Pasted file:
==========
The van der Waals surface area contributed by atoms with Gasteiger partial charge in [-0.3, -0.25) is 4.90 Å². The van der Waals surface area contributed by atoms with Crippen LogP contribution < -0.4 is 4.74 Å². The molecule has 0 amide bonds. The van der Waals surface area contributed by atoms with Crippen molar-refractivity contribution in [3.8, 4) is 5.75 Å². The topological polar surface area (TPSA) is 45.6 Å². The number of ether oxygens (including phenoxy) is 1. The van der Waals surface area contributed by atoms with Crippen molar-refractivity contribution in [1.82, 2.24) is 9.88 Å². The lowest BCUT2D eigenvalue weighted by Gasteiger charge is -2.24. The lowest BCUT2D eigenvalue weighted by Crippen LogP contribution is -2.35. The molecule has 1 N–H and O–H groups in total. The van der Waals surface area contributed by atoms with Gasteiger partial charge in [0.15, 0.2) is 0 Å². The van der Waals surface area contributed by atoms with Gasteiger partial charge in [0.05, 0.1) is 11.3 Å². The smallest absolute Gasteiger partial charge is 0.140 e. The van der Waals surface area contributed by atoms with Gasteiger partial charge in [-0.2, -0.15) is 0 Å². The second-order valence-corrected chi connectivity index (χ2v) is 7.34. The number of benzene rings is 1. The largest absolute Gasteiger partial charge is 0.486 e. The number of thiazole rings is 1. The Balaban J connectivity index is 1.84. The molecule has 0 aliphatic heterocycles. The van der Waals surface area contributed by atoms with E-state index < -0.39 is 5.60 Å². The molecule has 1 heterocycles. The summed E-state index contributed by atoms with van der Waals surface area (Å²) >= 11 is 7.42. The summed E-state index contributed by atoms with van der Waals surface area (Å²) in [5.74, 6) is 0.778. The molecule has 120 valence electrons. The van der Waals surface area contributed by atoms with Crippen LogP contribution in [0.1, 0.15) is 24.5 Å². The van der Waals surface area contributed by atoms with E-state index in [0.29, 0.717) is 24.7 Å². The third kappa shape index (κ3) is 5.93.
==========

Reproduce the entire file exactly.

The van der Waals surface area contributed by atoms with Gasteiger partial charge in [-0.3, -0.25) is 4.90 Å². The van der Waals surface area contributed by atoms with Crippen LogP contribution < -0.4 is 4.74 Å². The molecule has 0 amide bonds. The van der Waals surface area contributed by atoms with Crippen molar-refractivity contribution in [3.8, 4) is 5.75 Å². The topological polar surface area (TPSA) is 45.6 Å². The number of ether oxygens (including phenoxy) is 1. The van der Waals surface area contributed by atoms with Crippen molar-refractivity contribution in [1.82, 2.24) is 9.88 Å². The lowest BCUT2D eigenvalue weighted by Gasteiger charge is -2.24. The lowest BCUT2D eigenvalue weighted by Crippen LogP contribution is -2.35. The molecule has 1 N–H and O–H groups in total. The van der Waals surface area contributed by atoms with Gasteiger partial charge in [0.15, 0.2) is 0 Å². The van der Waals surface area contributed by atoms with Gasteiger partial charge in [0.05, 0.1) is 11.3 Å². The smallest absolute Gasteiger partial charge is 0.140 e. The van der Waals surface area contributed by atoms with Gasteiger partial charge in [-0.2, -0.15) is 0 Å². The second-order valence-corrected chi connectivity index (χ2v) is 7.34. The number of benzene rings is 1. The largest absolute Gasteiger partial charge is 0.486 e. The number of thiazole rings is 1. The Balaban J connectivity index is 1.84. The molecule has 0 aliphatic heterocycles. The van der Waals surface area contributed by atoms with E-state index < -0.39 is 5.60 Å². The molecule has 1 heterocycles. The summed E-state index contributed by atoms with van der Waals surface area (Å²) >= 11 is 7.42. The summed E-state index contributed by atoms with van der Waals surface area (Å²) in [5.74, 6) is 0.778. The molecule has 120 valence electrons. The van der Waals surface area contributed by atoms with Crippen LogP contribution in [0.1, 0.15) is 24.5 Å². The van der Waals surface area contributed by atoms with E-state index in [0.29, 0.717) is 24.7 Å². The third kappa shape index (κ3) is 5.93.